• Re: (Score:3, Informative)

        by Nyeerrmm (940927)

        Who coasts into orbit? Once the engine cuts off in most any launch vehicle you've achieved orbit.

        Get going at the right speed from the ground and you'll enter orbit as long as there's not a mountain in the way (you'd probably want to boost your periagee afterwards though). The main reason you go up before accelerating to orbital velocity is that you get above the atmosphere and don't lose as much energy.

        • Depends on what engine and what launch vehicle you are talking about actually. Some of the larger, multi-stage vehicles will cut off the main booster or first stage before achieving a true orbit. This is usually followed by such a short coast that the primary cut-off doesn't matter. The rest of the launch vehicle will continue gaining altitude until ignition of the second stage. This isn't always the case, but, like I said, it depends on the vehicle and payload you are flying.
      • Re: (Score:3, Insightful)

        by ScrewMaster (602015) *

        Even a slow nice steady boost will get you to orbit without needing to hit escape velocity.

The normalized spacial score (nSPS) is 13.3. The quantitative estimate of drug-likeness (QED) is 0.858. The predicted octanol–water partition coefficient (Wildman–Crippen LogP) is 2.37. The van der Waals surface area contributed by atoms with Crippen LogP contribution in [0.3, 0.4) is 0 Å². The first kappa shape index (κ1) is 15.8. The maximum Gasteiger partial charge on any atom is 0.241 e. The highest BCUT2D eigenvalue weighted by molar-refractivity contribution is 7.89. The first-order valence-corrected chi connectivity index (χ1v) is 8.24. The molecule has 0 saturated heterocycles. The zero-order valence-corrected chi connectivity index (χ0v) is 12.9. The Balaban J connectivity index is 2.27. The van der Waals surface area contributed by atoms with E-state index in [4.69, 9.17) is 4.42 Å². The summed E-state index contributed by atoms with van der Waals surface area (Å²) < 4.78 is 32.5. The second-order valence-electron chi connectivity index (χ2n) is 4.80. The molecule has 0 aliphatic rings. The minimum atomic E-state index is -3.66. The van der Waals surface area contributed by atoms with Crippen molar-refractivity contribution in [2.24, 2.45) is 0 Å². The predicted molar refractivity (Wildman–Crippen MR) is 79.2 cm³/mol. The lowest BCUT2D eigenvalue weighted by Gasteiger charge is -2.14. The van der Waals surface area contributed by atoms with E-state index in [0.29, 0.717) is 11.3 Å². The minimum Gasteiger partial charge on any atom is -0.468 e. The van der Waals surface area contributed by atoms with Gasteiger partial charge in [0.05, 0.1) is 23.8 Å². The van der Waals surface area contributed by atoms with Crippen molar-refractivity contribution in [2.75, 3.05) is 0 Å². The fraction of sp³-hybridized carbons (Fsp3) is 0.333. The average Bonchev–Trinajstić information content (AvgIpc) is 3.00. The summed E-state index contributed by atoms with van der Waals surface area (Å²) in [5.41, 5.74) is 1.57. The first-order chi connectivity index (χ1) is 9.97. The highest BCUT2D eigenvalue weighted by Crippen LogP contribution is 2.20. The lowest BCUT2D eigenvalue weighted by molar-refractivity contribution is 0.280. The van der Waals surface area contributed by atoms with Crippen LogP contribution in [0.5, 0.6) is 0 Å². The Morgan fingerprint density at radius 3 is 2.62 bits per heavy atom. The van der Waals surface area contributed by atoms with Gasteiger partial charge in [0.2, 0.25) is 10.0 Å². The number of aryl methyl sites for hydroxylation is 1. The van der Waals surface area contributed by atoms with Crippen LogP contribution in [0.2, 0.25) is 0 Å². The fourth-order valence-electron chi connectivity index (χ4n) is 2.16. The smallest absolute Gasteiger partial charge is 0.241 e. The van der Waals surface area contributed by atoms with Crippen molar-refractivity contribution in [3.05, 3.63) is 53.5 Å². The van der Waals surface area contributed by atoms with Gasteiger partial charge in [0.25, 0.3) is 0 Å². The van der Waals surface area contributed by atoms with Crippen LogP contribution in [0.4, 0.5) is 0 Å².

Well, sure, you could do at a walking pace ... if you had the reaction mass.

      • by BlueStrat (756137) on Tuesday September 14, 2010 @04:58PM (#33581004)

        Ah, Heinlein, may you never cease to spin

        Yes, Heinlein used this tech as a centerpiece enabling technology for Moon->Earth grain shipments (and as a kinetic weapon used against Earth once the rebellion started..."throwing rice") from a lunar penal colony in his superb science fiction novel "The Moon Is A Harsh Mistress". I highly recommend the story. Heinlein was amazing at predicting tech & science advances far, far ahead of any of his contemporaries.

        In the above Heinlein novel, a rail launcher for Earth was proposed for several possible locations. These proposed locations shared certain characteristics, among them was elevation/altitude at the launcher exit point.

        NASA could do a lot worse than taking some more inspiration (IIRC he's generally credited with the concept of communications satellites) from such an intellect.

        Strat

        • by ScrewMaster (602015) * on Tuesday September 14, 2010 @05:09PM (#33581126)

          IIRC he's generally credited with the concept of communications satellites